Mexico seemed perfect. The de Laurentiises hijacked Churubusco Studios, a vast complex with the eight sound stages considered necessary for the production. The facilities and the labour were there and there was even a convenient desert nearby, where location sequences could be shot. Mexico had everything they wanted.

Unfortunately, it also had a byzantine bureaucracy, an erratic electric system, a Third World phone network (there was only one direct line to the production office), cockroaches like gunboats, smog that made LA seem like some green earther´s paradise and a wide variety of stomach ailments. A month or so into shooting half the Europeans on the 750-strong crew were laid low with some infection or another. Principal photography began on March 30, 1983 and continued for six months, an exceptionally long shoot. The state of chaotic tedium always evident on a movie set was heightened. While Rafaella was dealing with a succession of crises - finding generators for emergencies, getting the crew back to something approaching fitness, rearranging schedules when Francesca Annis blew herself up with a roge gas oven and was hospitalised for several weeks, Lynch was having a ball.

'It´s some weird place down there,' he says. 'I love it. The texture of the place, the feel of it. Steam rising from the garbage in the streets. Dead animals just swept to the side of the road and left. I´d love to shoot a love story there. "Romeo and Juliet" in Mexico City. As it was I was there with the biggest train set in the world. I loved it.'

Turn an art movie director loose with millions of dollars, allow his extraordinary visual imagination to roam across a project as ambitious as 'Dune' and he´ll almost certainly come up with some scenes which don´t dovetail with the producer´s commercial considerations. Lynch is cagey about this, though he admits that the necessity of attaining a PG rating was a factor of which he was constantly reminded.

One crew member goes further: 'David is a brilliant film-maker,' he says, 'but to some extent a minorities film-maker. There were scenes that were taken out of the script, really great stuff, because they were minorities scenes. And there were other scenes which I´m sure will be left on the cutting room floor, stuff which they let him shoot, just to indulge him a little, knowing that they´d never use them.'

At one point, months into shooting, Lynch was behind schedule. He was over budget. The de Laurentiises decided it was offer-you-can´t-refuse time. Lynch was summoned to Raffaella´s office for a meeting. The situation was simple, she explained. Here was the script and here was the budget and here were the schedules for the remaining days of shooting. For every day you run over budget, she told Lynch, a page will be ripped from the script. At random.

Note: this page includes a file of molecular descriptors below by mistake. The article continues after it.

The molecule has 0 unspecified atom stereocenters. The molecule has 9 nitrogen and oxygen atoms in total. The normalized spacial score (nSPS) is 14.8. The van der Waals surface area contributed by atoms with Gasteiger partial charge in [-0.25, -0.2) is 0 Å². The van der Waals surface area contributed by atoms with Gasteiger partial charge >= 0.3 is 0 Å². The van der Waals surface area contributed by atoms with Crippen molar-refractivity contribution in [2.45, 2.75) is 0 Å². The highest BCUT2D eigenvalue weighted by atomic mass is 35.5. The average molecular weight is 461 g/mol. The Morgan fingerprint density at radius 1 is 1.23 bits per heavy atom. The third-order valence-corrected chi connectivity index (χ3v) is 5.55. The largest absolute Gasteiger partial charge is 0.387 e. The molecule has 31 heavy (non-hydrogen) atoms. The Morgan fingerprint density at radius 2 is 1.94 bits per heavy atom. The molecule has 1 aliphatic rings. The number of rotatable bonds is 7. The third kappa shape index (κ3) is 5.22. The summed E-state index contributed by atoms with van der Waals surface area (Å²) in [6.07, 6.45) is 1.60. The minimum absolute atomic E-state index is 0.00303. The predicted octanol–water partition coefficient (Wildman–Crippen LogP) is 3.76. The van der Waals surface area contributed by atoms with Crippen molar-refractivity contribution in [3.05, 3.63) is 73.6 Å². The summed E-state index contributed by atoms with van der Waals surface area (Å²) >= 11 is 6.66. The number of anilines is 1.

Things tightened up after that. 'Dune' was finally delivered somewhere between $4 million and $7 million over budget, not an enormous percentage of the intended outlay, but still enough to finance a couple of British movies or, for that matter, ten or so 'Eraserheads'.

'$4 million over, $7 million over. It´s not so bad,' says de Laurentiis. 'I´m delighted with "Dune". It´s not only the greatest motion picture of my career, it´s one of the greatest motion pictures ever made.'

At the Director´s Guild 'Dune' is coming over; rather, it´s playing, but it´s not exactly going down a storm, certainly not like the greatest motion picture ever made. On occasion there is laughter where laughter is not supposed to be. At the back the studio executives squirm in their suits a little. Lynch can hardly bear to look. Afterwards the audience fill in their preview cards which ask whether they consider the film a) Violent; b) Romantic; c) Spectacular; d) Corny or hokey. The consensus seems to be that the movie is ambitious, but a little confusing.

'I think some changes will be made,' says Herbert, 'particularly in the opening half-hour.'

After four years, $45 million and a lot of sweat and toil, everyone involved - de Laurentiis, Lynch, Herbert, the cast - is agreeing that 'Dune the Movie' is as faithful a rendering of 'Dune the Novel' as it would be possible for any adaptation to be. There´s a reason for this, and it´s not just that Lynch and de Laurentiis want to massage Frank Herbert´s artistic ego. Perhaps as many as 150 million people have read the novel; and de Laurentiis wants every one of them to go and see the movie.

If 'Dune' is to make money they´ll have to. It´s not the single most expensive movie ever made but it´s certainly up there in the top five or six and once promotion and distribution costs are added in, 'Dune' must take around $100 million in rentals before it breaks even. 'Raiders', the most successful movie ever, took $115 million while 'An Officer and A Gentleman' business would be a disaster. 'Dune' has to be a monster smash.

Which is why, the day after the first preview in LA, Lynch is saying, which just a hint of unease in his voice, 'It went well, but they didn´t exactly take the roof off.' For the next two months he´ll be touring the world non-stop promoting the movie, trying to help 'Dune' become the hit it needs to be.

With 'Dune' already sold worldwide, de Laurentiis probably has his investment covered. For him it´s business as usual, ie five or six multi-million dollar projects on the go at once. 'Whether this movie is a hit or a miss it´s still a great movie,' he says in a reflective moment, adding: 'But it´ll be a hit.' The wagon rolls on.


The Royal Charity Premiere of 'Dune' in aid of MIND is on Thursday December 13. Details from Alex McCandish on 637 0741. The film opens to the public at the Empire Leicester Square on December 14.